In a year blighted by the pandemic, pledges to reduce planet-warming emissions to net zero have been rays of hope. South Korea and Japan both announced in October that they would achieve net-zero emissions by 2050. China had already made the pledge in September, while the European Union announced its net-zero target of 2050 earlier in the year.
The question is, net-zero emissions of what exactly?
The Road to Nothing
The EU intends to reduce not just carbon dioxide but all greenhouse gas emissions to net zero by 2050, whereas China’s pledge applies only to carbon dioxide.
With Japan, things were less clear. Prime Minister Yoshihide Suga told parliament, “Here and now I declare our goal to emit zero greenhouse gases overall by 2050, or in other words to be carbon neutral by that year.” As MPs applauded, he added “I declare we will aim to realize a decarbonized society.” Most outlets reported it as a pledge to reduce all greenhouse gases to net zero. The Japanese Prime Minister’s Office did not respond to a request for clarification.
South Korean President Moon Jae-In committed the country to achieving “carbon neutrality” by 2050 in a parliamentary address in October, and the pledge seems to apply to carbon dioxide emissions, but international observers weren’t too focused on the details. A spokesperson for the UN Secretary General praised South Korea’s “commitment to get to net-zero emissions by 2050”. Meanwhile, in response to Japan’s pledge, European Commission President Ursula von der Leyen tweeted that she was looking forward to working with the country toward achieving net-zero emissions by 2050. For the moment, the type of emissions wasn’t important.
From CO2 to CH4
To be fair, tweets and headlines are not the place for nuance, and it’s fair enough to use imprecise shorthand in initial policy announcements about change that will take a generation.
But “carbon neutrality” and “climate neutrality” are not the same thing—and the distinction matters because one is much harder to achieve than the other. As Oliver Geden of the German Institute for International and Security Affairs (SWP) has pointed out, reducing all greenhouse gas emissions to net zero will take 10 or 20 years longer than eliminating carbon dioxide emissions. For instance, if warming is to be kept to below 1.5 degrees Celsius, global carbon dioxide emissions should hit net zero in 2050, though greenhouse gas emissions need not get to zero until 2067.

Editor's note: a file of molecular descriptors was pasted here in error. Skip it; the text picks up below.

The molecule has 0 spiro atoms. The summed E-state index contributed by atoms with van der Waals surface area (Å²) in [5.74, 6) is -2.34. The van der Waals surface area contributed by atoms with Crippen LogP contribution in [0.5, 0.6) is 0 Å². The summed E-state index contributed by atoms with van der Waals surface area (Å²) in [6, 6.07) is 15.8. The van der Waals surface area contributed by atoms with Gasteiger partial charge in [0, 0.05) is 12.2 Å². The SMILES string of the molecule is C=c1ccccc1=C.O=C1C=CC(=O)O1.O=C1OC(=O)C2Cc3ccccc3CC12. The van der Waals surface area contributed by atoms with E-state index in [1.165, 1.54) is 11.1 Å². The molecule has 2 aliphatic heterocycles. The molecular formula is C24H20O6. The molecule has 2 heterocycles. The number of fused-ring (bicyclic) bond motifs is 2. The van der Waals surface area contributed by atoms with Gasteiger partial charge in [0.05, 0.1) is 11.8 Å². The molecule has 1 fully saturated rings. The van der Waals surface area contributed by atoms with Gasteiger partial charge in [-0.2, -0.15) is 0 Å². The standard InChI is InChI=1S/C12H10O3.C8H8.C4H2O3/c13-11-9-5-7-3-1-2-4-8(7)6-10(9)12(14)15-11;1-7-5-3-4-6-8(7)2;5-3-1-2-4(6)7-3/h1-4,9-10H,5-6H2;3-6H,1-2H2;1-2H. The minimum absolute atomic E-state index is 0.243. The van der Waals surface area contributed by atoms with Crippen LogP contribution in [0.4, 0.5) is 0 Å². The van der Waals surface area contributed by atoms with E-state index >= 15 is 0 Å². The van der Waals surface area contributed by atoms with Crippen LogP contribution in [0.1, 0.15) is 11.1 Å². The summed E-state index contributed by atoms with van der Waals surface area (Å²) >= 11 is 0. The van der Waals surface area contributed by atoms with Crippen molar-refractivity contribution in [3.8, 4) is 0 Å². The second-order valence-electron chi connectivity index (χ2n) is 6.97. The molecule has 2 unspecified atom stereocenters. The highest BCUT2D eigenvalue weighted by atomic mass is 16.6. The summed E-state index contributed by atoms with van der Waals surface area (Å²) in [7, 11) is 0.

New Zealand is the rare country that emphasizes the nuances in its national emissions target, which is to achieve “net zero emissions of all greenhouse gases other than biogenic methane by 2050.” In other words, New Zealand does not expect that by 2050 it will be able to remove enough carbon dioxide from the atmosphere to counteract the warming from other gases.
People generally speak of “carbon [dioxide] emissions” for good reason: they are the biggest contributor to climate change, comprising about three-quarters of global greenhouse gas emissions. Scientists even convert the other greenhouse gases into carbon dioxide equivalents for their calculations.
What’s more, carbon dioxide emissions are associated with the most well-known drivers of climate change, the transportation and electricity sectors, as well as the natural processes that counterbalance it. Burning gasoline to drive a car or coal to generate electricity? You’re emitting carbon dioxide. Planting a tree? You’re helping to absorb it.
Yet the other greenhouse gases are also major contributors to the warming of the planet. There is nitrous oxide (6 percent of overall greenhouse gas emissions), which primarily comes from agricultural practices such as applying fertilizer or burning crop residues but is also sometimes emitted during fuel combustion—these are the emissions that Volkswagen illegally masked in the 2015 Dieselgate scandal. Then there are the F-gases (2 percent), highly potent greenhouse gases mainly used in refrigeration and air conditioners. Those gases, however, are not the second-most significant driver of climate change. That honor goes to methane.
Methane on the Brain
Methane emissions make up 17 percent of greenhouse gas emissions. While the gas has a much shorter lifetime in the atmosphere than carbon dioxide, it also traps radiation more efficiently: its contribution to global warming over a 100-year period is 28 times that of carbon dioxide.